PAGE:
I knew once we freed up this wall in the dining room by changing the barn door into a pocket door, it would be the perfect place for some family pictures. However, when I mentioned the idea to Chris–especially the part when I described it as a 9 frame grid taking up the wall floor to ceiling–he was a little hesitant, “I don’t want it to look cluttered.” Maybe I should have left out the “floor to ceiling part”–Ha! But his concerns were valid. To the right of this wall, we have a dark accent wall with a large wood-cut print and to the left of this wall are our black kitchen cabinets.
Before starting, we put our heads together and came up with a few must-haves that we both could agree on for this gallery wall. It was important for it to be:
1. Light. Keeping this wall looking non-cluttered and light immediately nixed darker frames, but I wasn’t letting go of a floor-to-ceiling look just yet.
2. Kid Friendly. Because we have small children, having glass-front frames low to the ground immediately puts up a high-alert flag–something we try to keep our home free of when decorating. We’ve seen a few friends swap out the glass in lower hanging frames with acrylic pieces, which sounded like a great option for us. The other problem to solve would be frames constantly being knocked off (or taken off) the wall by little hands or people walking by this high-traffic area of the house.
3. Interchangeable. Lastly, I wanted to be able to easily update the photos. Our family is growing right before my eyes, and since this was going to be a limited grid gallery of nine frames, I really wanted to have the option to swap out photos on a whim.
I’m happy to say that we came up with something that checked off all of our marks and then some! Here’s how that wall looks now:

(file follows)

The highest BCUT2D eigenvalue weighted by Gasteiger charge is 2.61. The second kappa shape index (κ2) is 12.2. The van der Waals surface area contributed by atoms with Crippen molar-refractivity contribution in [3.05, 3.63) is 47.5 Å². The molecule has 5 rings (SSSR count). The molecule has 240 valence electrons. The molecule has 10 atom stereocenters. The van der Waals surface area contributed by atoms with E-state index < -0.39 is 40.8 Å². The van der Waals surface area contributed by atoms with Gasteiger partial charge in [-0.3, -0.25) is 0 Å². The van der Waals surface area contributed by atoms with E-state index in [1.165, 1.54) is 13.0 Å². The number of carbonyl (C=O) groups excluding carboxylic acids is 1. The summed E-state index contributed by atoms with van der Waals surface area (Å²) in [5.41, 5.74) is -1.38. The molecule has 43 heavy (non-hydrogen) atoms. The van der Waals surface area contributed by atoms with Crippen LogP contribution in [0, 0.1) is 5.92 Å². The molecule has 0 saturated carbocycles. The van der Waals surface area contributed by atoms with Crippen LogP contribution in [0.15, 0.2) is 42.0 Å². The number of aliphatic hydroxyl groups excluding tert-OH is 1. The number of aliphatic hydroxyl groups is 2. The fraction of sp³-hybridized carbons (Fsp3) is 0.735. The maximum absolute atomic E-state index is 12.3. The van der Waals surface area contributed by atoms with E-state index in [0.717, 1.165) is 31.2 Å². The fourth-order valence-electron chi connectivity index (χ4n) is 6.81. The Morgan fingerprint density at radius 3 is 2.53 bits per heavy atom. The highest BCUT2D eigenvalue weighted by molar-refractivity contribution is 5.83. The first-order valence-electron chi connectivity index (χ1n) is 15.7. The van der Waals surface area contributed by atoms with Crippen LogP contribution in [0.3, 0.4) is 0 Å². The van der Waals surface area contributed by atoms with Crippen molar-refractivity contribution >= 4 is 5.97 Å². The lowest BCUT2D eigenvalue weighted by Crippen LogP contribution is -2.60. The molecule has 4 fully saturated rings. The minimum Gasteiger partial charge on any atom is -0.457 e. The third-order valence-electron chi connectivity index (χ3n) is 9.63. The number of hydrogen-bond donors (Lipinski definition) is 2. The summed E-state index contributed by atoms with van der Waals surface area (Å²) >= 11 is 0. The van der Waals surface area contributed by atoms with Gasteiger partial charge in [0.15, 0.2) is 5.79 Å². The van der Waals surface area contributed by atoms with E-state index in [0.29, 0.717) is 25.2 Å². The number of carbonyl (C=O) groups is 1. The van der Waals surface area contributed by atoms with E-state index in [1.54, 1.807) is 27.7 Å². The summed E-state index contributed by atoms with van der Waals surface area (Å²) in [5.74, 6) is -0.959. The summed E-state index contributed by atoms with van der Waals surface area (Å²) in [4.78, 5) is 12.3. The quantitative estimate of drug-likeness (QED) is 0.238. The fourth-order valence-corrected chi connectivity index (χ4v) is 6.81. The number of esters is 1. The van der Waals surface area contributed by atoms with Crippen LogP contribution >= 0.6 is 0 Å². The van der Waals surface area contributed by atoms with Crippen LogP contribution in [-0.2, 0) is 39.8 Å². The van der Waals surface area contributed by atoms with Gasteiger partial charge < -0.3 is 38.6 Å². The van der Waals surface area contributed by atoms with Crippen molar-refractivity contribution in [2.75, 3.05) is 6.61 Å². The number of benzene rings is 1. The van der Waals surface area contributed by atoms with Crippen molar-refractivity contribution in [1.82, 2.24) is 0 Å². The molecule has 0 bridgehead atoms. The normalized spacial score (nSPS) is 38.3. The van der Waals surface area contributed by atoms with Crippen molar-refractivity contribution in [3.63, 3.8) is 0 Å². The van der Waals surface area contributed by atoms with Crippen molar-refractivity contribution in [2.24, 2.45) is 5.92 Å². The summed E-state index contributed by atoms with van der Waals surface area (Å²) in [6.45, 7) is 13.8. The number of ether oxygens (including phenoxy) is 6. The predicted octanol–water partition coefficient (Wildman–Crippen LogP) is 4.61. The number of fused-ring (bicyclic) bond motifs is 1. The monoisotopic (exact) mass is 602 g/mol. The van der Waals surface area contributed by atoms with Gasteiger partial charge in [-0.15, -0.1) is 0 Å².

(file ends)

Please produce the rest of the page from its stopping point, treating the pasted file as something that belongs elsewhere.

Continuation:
We ordered the 16×20 Acrylic Frames with brass standoffs from an Etsy shop called Highland Hardware. They have a bunch of sizes, thousands of sales and lots of good reviews, which helped us trust the quality of the product, but it ended up being the perfect thing for what we wanted. Each “frame kit” came with two, individually wrapped and coated pieces of pre-drilled acrylic, the hardware for hanging and the brass bolts (you can also choose stainless steel).
While I worked on peeling the protective paper off the front and back of each piece of acrylic, Chris started putting the brass bolts into place on the wall, attaching an anchor first. This may seem like a small thing, but having the back bolts in place first, made me so happy knowing that swapping out the photos would be even easier down the line because they location of each frame will always be lined up and straight!
I sorted through a bunch of candid family photos (and one or two more formal ones–like our last family photo we had taken) and gathered a good group of 9 vertical shots and had them printed in black and white 8x10s at Walgreens. After I picked them up, I mounted them on white, standard-sized cardstock so there was a small border around each one (with a larger border at the bottom like you might see in a printed polaroid) to help them pop off the wall a little bit more since there is no mat with these frames.